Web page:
Celia Pacquola jumps straight into her show, absolutely no faffing about. No ‘How are you all tonight?’ or any such guff. Celia’s had a busy year and there is a lot to unpack, she has no time for padding.
She does begin by sympathising with the audience about how hard it is to drag yourself off the couch to go out. Celia’s been out and about a lot, apart from stand up, she’s been making TV (Utopia, Rosehaven, A Beautiful Lie etc) and winning awards etc. The first section of the show is just the jokes about her busy life that many people would envy, but by the end a lot of this can be seen by the audience in a different light.
Her show is called All Talk and that’s what it is; pure unadulterated stand up. No set, no audio visual support, costumes, wigs, big props or audience participation. There is always her relationship with the audience that she muses about and I like that she doesn’t need to pick out a single person to make a connection. We are here and onside, some of us have been following her career from before her 1st Festival show. She recognizes she also has a new audience who’ve come to see “that nice girl on that sweet Tasmanian TV show” (Rosehaven). And she is and always will be.
Celia worries about taking us into some surprising and controversial places but she isn’t apologetic about it; ‘This is the show this year’. She’s earned the right to gently take us into some darker territory, she has always done this so well. It’s not the 1st time I’ve found myself shedding a tear in a Celia Pacquola festival show, though it may be just me this time. It’s not really a sad show at all, often hilarious, but so personal. I was just briefly moved by her bravery, whereas her first ever show Am I Strange? (Critics Award MICF 2009) had me weeping for days. There was a sense of #MeToo about Am I Strange?, even way back then. It was about shockingly shitty boyfriend behaviour and I really related to it at the time. This show visits the #MeToo movement briefly but is more importantly about maintaining your mental health in stressful times.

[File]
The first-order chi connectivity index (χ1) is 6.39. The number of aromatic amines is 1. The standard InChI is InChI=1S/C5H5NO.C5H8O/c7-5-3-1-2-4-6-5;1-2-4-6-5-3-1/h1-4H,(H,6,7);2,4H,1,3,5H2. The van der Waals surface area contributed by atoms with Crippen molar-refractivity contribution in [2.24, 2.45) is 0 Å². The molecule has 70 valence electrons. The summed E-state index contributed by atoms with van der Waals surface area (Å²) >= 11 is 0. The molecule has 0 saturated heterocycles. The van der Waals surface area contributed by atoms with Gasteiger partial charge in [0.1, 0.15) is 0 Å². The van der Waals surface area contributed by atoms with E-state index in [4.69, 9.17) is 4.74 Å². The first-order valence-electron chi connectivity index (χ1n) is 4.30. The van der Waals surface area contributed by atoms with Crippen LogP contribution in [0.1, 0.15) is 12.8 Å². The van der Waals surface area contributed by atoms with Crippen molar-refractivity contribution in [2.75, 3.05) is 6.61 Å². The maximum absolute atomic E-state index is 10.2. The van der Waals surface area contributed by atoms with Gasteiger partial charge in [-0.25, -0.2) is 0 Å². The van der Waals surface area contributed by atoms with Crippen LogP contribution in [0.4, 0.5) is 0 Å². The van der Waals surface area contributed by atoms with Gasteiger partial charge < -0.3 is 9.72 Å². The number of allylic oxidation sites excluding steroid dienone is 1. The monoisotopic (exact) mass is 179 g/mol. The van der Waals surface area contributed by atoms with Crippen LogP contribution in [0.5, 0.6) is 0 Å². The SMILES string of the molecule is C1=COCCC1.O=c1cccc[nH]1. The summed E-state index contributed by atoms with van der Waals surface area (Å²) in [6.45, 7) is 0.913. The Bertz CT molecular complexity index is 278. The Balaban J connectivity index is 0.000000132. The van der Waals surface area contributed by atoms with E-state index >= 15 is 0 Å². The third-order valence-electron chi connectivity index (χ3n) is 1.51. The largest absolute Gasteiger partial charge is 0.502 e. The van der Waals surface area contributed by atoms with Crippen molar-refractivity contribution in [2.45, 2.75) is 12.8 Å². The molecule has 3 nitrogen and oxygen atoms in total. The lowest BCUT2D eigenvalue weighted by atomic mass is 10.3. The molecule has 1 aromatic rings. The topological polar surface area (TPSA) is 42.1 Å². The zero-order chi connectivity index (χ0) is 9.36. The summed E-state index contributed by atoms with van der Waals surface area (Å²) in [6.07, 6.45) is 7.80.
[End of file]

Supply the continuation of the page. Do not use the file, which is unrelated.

Behind the constant laughs, Celia has constructed a subtly intricate stand up show with witty one liners and sharp observations as well as layers of stories and call backs. It’s about growing up and the importance of taking care of herself while giving her audience the best performances she can muster. All Talk is a stunning, ultimately joyful, autobiographical festival show, we can only hope that her screen success doesn’t stop her from creating more of these and (maybe after a bit of a well-earned holiday), that she’ll soon be back catching up with her mates, er, audience.
All Talk is on at The Comedy Theatre until April 17